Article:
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War Crimes and Just War

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Overview

War crimes are international crimes committed during armed conflict. Larry May argues that the best way to understand war crimes is as crimes against humaneness rather than as violations of justice. He shows that in a deeply pluralistic world, we need to understand the rules of war as the collective responsibility of states that send their citizens into, harm's way, as the embodiment of humanity, and as the chief way for soldiers to retain a sense of honor on the battlefield. Humanitarian considerations of mercy and compassion count morally in war, even if soldiers fight with just cause and their opponents have committed atrocities. Throughout, May demonstrates that the principle of humaneness in the cornerstone of international humanitarian law and is itself the basis of the traditional principles of discrimination, necessity, and proportionality. He draws extensively on the older Just War tradition to assess recent cases from the International Criminal Tribunal for Yugoslavia as well as examples of atrocities from the archives of the International Committee of the Red Cross.

About the Author:
Larry May is professor of philosophy at Washington University in St. Louis

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Editorial Reviews

From the Publisher
"...An excellent book—a pleasure to read, and one of the very few to consider searchingly the deepest moral and political roots of just war theory and the international laws of armed conflict. It offers a unique, refreshing, and important contribution to just war theory in its attempt to blend law with morality, and to revive a virtue ethics reading of the relevant principles. Whether one agrees with May’s approach or not, this is essential reading for anyone interested in the concepts of just war."
-Brian Orend, Ethics and International Affairs

"Readers with philosophical or legal interest in [Just War] issues will not want to miss May's book, in which he offers much that is novel and more that is insightful."
-Peter Tramel, West Point, Notre Dame Philosophical Reviews

"The book is well-written, thoughtful, and has been highly praised in academic circles...The authors approach to war crimes is to be commended."
Fred L. Borch, Military History

"Larry May has produced a very serious tome that is logically organized, cogently written, deeply researched, and profoundly expressed...The work is especially important in this new world in which interstate war, or at least the threat of it, unfortunately seems to be making a comeback...should be required reading in both the classroom and the halls of power. Summing up: Essential."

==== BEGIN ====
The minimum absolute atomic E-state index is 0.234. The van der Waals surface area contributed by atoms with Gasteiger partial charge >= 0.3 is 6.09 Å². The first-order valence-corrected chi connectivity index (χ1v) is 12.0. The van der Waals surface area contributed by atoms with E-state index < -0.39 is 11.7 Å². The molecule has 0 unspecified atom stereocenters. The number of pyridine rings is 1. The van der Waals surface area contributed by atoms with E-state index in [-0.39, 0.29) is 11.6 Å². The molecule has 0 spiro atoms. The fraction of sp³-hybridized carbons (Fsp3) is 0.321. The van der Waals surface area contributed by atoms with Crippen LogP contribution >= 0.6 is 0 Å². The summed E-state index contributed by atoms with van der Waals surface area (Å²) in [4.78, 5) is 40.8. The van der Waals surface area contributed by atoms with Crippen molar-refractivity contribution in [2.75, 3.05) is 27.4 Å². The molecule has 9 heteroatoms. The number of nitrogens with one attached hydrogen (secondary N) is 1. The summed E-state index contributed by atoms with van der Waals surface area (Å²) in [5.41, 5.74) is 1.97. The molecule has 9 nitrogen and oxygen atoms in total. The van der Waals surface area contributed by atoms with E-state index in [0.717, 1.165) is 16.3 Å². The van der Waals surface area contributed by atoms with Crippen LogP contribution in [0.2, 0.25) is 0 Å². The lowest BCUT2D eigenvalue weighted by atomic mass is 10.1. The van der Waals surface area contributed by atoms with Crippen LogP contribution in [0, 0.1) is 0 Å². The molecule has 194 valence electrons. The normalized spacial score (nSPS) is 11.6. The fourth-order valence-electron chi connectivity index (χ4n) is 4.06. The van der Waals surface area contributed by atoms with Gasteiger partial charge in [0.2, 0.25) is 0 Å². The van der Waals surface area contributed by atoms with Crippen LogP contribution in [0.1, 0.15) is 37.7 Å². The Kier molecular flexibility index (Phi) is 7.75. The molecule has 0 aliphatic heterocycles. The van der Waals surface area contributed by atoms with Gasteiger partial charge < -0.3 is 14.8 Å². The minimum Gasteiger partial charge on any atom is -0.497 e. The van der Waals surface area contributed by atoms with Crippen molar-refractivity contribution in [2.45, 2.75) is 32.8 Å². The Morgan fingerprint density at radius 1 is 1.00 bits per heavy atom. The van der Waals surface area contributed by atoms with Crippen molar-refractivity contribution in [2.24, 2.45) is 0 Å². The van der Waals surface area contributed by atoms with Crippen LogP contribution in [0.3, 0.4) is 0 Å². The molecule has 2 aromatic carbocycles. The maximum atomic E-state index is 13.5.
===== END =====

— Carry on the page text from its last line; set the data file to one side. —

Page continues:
-M.D. Crosston, Clemson University, Choice

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Product Details

  • ISBN-13: 9780521871143
  • Publisher: Cambridge University Press
  • Publication date: 2/12/2007
  • Pages: 358
  • Product dimensions: 5.98 (w) x 8.98 (h) x 0.94 (d)

Meet the Author

Larry May is Professor of Philosophy at Washington University in St Louis. He is the author of several books, including The Socially Responsive Self, Masculinity and Morality, and Crimes against Humanity, the first book in a trilogy of volumes on the normative foundations of international criminal law. War Crimes and Just War, the second volume in the trilogy, received the Frank Chapman Sharp Prize from the American Philosophical Association.

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Table of Contents

Introduction: 1. Justifying war but restricting tactics; Part A. Philosophical Groundings: 2. Collective responsibility and honor during war; 3. Jus gentium and minimal natural law; 4. Humane treatment as the cornerstone of the rules of war; Part B. Problems in Identifying War Crimes: 5. Killing naked soldiers: combatants and noncombatants; 6. Shooting poisoned arrows: banned and accepted weapons; 7. Torturing prisoners of war: protected and normal soldiers; Part C. Normative Principles: 8. The principle of discrimination or distinction; 9. The principle of necessity; 10. The principle of proportionality; Part D. Prosecuting War Crimes: 11. Prosecuting soldiers for war crimes; 12. Prosecuting military leaders for war crimes; 13. Commanded and commanding defenses; Epilogue and Conclusions: 14. Should terrorists be treated humanely?

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